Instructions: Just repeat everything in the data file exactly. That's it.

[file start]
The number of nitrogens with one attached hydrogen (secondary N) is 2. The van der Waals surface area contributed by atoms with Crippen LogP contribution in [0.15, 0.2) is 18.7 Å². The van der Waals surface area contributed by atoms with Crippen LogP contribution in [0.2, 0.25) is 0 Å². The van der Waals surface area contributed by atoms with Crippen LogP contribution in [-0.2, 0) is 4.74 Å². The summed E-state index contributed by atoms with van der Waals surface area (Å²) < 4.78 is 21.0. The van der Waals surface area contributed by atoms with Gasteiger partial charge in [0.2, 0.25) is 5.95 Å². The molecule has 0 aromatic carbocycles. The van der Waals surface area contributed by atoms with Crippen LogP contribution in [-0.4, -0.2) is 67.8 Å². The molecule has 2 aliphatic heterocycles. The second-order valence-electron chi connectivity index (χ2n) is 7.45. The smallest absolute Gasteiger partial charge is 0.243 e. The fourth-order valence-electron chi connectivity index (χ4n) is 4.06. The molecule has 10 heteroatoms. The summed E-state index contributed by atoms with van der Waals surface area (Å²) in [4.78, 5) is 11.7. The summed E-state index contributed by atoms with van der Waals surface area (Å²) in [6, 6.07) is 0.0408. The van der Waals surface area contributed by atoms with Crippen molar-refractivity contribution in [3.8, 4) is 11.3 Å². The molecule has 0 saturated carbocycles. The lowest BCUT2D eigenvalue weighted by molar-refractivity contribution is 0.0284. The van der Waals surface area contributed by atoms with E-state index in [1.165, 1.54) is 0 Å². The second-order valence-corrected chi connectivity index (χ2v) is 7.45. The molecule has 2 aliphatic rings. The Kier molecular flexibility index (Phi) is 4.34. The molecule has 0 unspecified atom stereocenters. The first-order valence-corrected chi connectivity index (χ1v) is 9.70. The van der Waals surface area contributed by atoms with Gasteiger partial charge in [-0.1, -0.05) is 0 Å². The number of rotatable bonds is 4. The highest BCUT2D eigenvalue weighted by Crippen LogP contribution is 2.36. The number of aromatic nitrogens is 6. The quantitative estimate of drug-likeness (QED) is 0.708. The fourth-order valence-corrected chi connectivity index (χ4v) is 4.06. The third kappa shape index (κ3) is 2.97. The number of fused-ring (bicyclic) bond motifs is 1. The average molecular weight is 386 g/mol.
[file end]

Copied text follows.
The number of nitrogens with one attached hydrogen (secondary N) is 2. The van der Waals surface area contributed by atoms with Crippen LogP contribution in [0.15, 0.2) is 18.7 Å². The van der Waals surface area contributed by atoms with Crippen LogP contribution in [0.2, 0.25) is 0 Å². The van der Waals surface area contributed by atoms with Crippen LogP contribution in [-0.2, 0) is 4.74 Å². The summed E-state index contributed by atoms with van der Waals surface area (Å²) < 4.78 is 21.0. The van der Waals surface area contributed by atoms with Gasteiger partial charge in [0.2, 0.25) is 5.95 Å². The molecule has 0 aromatic carbocycles. The van der Waals surface area contributed by atoms with Crippen LogP contribution in [-0.4, -0.2) is 67.8 Å². The molecule has 2 aliphatic heterocycles. The second-order valence-electron chi connectivity index (χ2n) is 7.45. The smallest absolute Gasteiger partial charge is 0.243 e. The fourth-order valence-electron chi connectivity index (χ4n) is 4.06. The molecule has 10 heteroatoms. The summed E-state index contributed by atoms with van der Waals surface area (Å²) in [4.78, 5) is 11.7. The summed E-state index contributed by atoms with van der Waals surface area (Å²) in [6, 6.07) is 0.0408. The van der Waals surface area contributed by atoms with Crippen molar-refractivity contribution in [3.8, 4) is 11.3 Å². The molecule has 0 saturated carbocycles. The lowest BCUT2D eigenvalue weighted by molar-refractivity contribution is 0.0284. The van der Waals surface area contributed by atoms with E-state index in [1.165, 1.54) is 0 Å². The second-order valence-corrected chi connectivity index (χ2v) is 7.45. The molecule has 2 aliphatic rings. The Kier molecular flexibility index (Phi) is 4.34. The molecule has 0 unspecified atom stereocenters. The first-order valence-corrected chi connectivity index (χ1v) is 9.70. The van der Waals surface area contributed by atoms with Gasteiger partial charge in [-0.1, -0.05) is 0 Å². The number of rotatable bonds is 4. The highest BCUT2D eigenvalue weighted by Crippen LogP contribution is 2.36. The number of aromatic nitrogens is 6. The quantitative estimate of drug-likeness (QED) is 0.708. The fourth-order valence-corrected chi connectivity index (χ4v) is 4.06. The third kappa shape index (κ3) is 2.97. The number of fused-ring (bicyclic) bond motifs is 1. The average molecular weight is 386 g/mol.